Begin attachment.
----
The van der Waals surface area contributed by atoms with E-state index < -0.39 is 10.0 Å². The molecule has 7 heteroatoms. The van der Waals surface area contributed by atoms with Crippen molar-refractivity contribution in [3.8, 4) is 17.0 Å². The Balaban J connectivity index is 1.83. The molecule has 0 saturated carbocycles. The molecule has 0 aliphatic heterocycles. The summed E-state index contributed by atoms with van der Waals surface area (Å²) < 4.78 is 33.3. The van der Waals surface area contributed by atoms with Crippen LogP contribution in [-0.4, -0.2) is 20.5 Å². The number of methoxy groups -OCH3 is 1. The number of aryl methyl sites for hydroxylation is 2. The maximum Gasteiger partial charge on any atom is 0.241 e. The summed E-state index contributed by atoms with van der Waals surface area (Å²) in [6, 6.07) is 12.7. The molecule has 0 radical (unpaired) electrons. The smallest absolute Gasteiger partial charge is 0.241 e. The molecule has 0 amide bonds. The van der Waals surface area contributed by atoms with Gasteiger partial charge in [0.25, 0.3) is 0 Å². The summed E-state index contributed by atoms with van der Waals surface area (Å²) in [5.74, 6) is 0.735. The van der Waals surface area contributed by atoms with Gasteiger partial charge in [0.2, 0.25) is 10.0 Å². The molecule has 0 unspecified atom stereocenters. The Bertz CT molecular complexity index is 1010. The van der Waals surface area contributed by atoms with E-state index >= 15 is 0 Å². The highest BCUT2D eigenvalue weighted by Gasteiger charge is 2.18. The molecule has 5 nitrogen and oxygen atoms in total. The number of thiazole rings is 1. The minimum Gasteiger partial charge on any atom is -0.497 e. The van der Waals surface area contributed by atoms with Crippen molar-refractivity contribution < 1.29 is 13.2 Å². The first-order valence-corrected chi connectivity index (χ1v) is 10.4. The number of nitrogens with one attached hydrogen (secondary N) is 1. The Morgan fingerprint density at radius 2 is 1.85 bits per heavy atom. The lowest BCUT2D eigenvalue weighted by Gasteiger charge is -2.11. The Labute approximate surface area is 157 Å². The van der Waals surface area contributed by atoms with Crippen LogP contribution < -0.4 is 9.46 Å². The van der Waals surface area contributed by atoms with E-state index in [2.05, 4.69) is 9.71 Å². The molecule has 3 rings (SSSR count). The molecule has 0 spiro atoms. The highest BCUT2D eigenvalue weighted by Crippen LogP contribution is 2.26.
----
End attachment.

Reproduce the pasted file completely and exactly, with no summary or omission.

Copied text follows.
The van der Waals surface area contributed by atoms with E-state index < -0.39 is 10.0 Å². The molecule has 7 heteroatoms. The van der Waals surface area contributed by atoms with Crippen molar-refractivity contribution in [3.8, 4) is 17.0 Å². The Balaban J connectivity index is 1.83. The molecule has 0 saturated carbocycles. The molecule has 0 aliphatic heterocycles. The summed E-state index contributed by atoms with van der Waals surface area (Å²) < 4.78 is 33.3. The van der Waals surface area contributed by atoms with Crippen LogP contribution in [-0.4, -0.2) is 20.5 Å². The number of methoxy groups -OCH3 is 1. The number of aryl methyl sites for hydroxylation is 2. The maximum Gasteiger partial charge on any atom is 0.241 e. The summed E-state index contributed by atoms with van der Waals surface area (Å²) in [6, 6.07) is 12.7. The molecule has 0 radical (unpaired) electrons. The smallest absolute Gasteiger partial charge is 0.241 e. The molecule has 0 amide bonds. The van der Waals surface area contributed by atoms with Gasteiger partial charge in [0.25, 0.3) is 0 Å². The summed E-state index contributed by atoms with van der Waals surface area (Å²) in [5.74, 6) is 0.735. The van der Waals surface area contributed by atoms with Gasteiger partial charge in [0.2, 0.25) is 10.0 Å². The molecule has 0 unspecified atom stereocenters. The Bertz CT molecular complexity index is 1010. The van der Waals surface area contributed by atoms with E-state index >= 15 is 0 Å². The highest BCUT2D eigenvalue weighted by Gasteiger charge is 2.18. The molecule has 5 nitrogen and oxygen atoms in total. The number of thiazole rings is 1. The minimum Gasteiger partial charge on any atom is -0.497 e. The van der Waals surface area contributed by atoms with Crippen molar-refractivity contribution < 1.29 is 13.2 Å². The first-order valence-corrected chi connectivity index (χ1v) is 10.4. The number of nitrogens with one attached hydrogen (secondary N) is 1. The Morgan fingerprint density at radius 2 is 1.85 bits per heavy atom. The lowest BCUT2D eigenvalue weighted by Gasteiger charge is -2.11. The Labute approximate surface area is 157 Å². The van der Waals surface area contributed by atoms with Crippen LogP contribution < -0.4 is 9.46 Å². The van der Waals surface area contributed by atoms with E-state index in [2.05, 4.69) is 9.71 Å². The molecule has 3 rings (SSSR count). The molecule has 0 spiro atoms. The highest BCUT2D eigenvalue weighted by Crippen LogP contribution is 2.26.